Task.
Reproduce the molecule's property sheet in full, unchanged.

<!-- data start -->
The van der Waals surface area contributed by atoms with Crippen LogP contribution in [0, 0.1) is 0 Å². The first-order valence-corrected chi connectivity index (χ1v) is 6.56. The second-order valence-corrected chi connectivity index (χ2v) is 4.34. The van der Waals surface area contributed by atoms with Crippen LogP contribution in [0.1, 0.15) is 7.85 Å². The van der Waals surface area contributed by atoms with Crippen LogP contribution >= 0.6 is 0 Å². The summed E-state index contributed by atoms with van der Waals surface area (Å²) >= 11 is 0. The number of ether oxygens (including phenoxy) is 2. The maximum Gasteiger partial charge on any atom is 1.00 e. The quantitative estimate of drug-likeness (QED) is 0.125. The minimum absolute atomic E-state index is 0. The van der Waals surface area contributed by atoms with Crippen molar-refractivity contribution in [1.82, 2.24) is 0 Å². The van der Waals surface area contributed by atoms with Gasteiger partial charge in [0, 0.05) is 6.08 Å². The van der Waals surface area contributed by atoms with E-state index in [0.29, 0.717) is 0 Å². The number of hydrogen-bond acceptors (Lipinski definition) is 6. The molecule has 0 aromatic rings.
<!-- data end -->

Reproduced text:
The van der Waals surface area contributed by atoms with Crippen LogP contribution in [0, 0.1) is 0 Å². The first-order valence-corrected chi connectivity index (χ1v) is 6.56. The second-order valence-corrected chi connectivity index (χ2v) is 4.34. The van der Waals surface area contributed by atoms with Crippen LogP contribution in [0.1, 0.15) is 7.85 Å². The van der Waals surface area contributed by atoms with Crippen LogP contribution >= 0.6 is 0 Å². The summed E-state index contributed by atoms with van der Waals surface area (Å²) >= 11 is 0. The number of ether oxygens (including phenoxy) is 2. The maximum Gasteiger partial charge on any atom is 1.00 e. The quantitative estimate of drug-likeness (QED) is 0.125. The minimum absolute atomic E-state index is 0. The van der Waals surface area contributed by atoms with Crippen molar-refractivity contribution in [1.82, 2.24) is 0 Å². The van der Waals surface area contributed by atoms with Gasteiger partial charge in [0, 0.05) is 6.08 Å². The van der Waals surface area contributed by atoms with E-state index in [0.29, 0.717) is 0 Å². The number of hydrogen-bond acceptors (Lipinski definition) is 6. The molecule has 0 aromatic rings.